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Global Trends by Martin Khor

Monday 3 November 2003


UN highlights developing countries’ financial woes

BlurbLast week, the United Nations convened a Dialogue to review the financing situation of developing countries as a follow up to the Finance for Development Summit of 2002.   The findings were somber.  Funds are moving out from developing countries, and their debt and trade conditions have not improved. Only a change in political will can improve matters.

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In March 2002, the United Nations convened an International Conference on Financing for Development.  Held in Monterrey (Mexico), it was attended by many government leaders, including US President George Bush. 

There were high hopes then, for the Summit, and its “Monterrey Consensus”  committed rich countries to facilitate more funds to flow to developing nations, which in turn agreed to use resources more efficiently to help the poor.

But a year and a half later, the results of Monterrey are disappointing, even “alarming”, as one delegate put it.  Instead of funds moving from rich to poor countries, they are going the other direction.

It turns out that almost US$200 billion was transferred in 2002 from developing countries in net terms, double the amount from a few years ago.

This perverse situation – the poor helping to fund the rich – was highlighted last week at the United Nations in a “high level dialogue” on Financing for Development to review the implementation of commitments made by governments at the Monterrey Summit.

There were several Finance Ministers of developing countries present and quite a few Ministers of Development from the developed countries.  The heads of the IMF and World Bank and the deputy chief of the WTO also came for the opening session, besides the UN Secretary General and UN agency chiefs.

The discussions went through a whole jumble of issues, but one theme came through clearly: the financing situation has worsened for developing countries.

This is symbolized by the most talked-about figures at the Dialogue:  the rise in net transfer of financial resources out of developing countries to almost US$200 billion in 2002.  Instead or receiving funds, the poor countries are now transferring enormous amounts to the rich countries.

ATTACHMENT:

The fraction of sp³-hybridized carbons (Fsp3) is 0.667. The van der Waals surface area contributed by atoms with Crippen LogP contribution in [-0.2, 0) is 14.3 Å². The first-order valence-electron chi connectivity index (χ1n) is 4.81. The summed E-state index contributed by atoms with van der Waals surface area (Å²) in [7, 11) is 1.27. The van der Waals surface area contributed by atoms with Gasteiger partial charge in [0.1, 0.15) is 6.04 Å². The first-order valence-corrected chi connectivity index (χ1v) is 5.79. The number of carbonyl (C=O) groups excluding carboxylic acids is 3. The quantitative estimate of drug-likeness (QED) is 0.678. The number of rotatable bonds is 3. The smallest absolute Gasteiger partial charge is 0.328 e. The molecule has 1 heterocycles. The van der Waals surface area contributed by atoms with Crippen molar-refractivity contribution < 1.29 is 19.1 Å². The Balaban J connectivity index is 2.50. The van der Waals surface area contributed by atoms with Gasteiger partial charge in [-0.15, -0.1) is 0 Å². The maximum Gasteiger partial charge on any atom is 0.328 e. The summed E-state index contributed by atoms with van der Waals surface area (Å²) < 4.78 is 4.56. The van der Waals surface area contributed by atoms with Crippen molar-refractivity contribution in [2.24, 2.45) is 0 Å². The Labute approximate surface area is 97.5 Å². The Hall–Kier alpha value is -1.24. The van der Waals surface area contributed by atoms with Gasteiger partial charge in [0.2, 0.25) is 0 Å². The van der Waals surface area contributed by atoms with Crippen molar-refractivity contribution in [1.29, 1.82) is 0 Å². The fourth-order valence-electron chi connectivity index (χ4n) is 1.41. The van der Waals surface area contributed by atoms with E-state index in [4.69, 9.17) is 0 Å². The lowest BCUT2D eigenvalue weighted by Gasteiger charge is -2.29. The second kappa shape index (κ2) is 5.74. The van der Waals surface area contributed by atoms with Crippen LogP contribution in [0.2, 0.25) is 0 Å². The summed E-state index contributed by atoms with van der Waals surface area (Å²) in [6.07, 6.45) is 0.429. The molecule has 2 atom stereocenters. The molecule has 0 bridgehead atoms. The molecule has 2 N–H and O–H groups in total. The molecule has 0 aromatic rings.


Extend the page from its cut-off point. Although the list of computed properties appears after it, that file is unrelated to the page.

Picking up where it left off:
The UN Secretary General’s report to the Dialogue shows that in 1994-1997 the developing countries were receiving US$30 billion a year on average.  But in 1998-2000 this had reversed, and they were transferring out $111 billion annually in net terms.

Then the situation further worsened, dramatically. In 2001, the net outward transfer was $155 billion, and it rose further to $193 billion in 2002.

Other key themes that emerged in the Dialogue:

** There was a bright spot in that the decline in official aid was reversed, though the levels are still far too low.

** The external debt situation remains critical, with the initiative to help the poorest countries proving inadequate and no solutions were yet found for middle income countries.

**  Developing countries are still waiting for gains from the promised development aspects of the WTO’s Doha programme, the Cancun talks collapse was a setback, and negotiations should re-start soon. Many delegates called for Northern agriculture subsidies to be quickly removed.

** There has been no progress towards a new international financial architecture.

** Monterrey called for increased participation of developing countries in decision-making at international organizations like the international financial institutions and the WTO, but there has been little progress on this.

** Monterrey was not an arrival point but only a point of departure and the work of implementation that has barely started has to be given an impetus.

** The Financing for Development (FFD) follow-up process and institutions are very weak and they need to be strengthened if any serious follow up work on implementation is to be done.   

** The key problem, identified by many, is the lack of political will by the developed countries.  There was no agreement on how that can be strengthened.

On developing countries’ lack of participation in decision-making, the structures and practices of the WTO, IMF and World Bank, came in for criticism.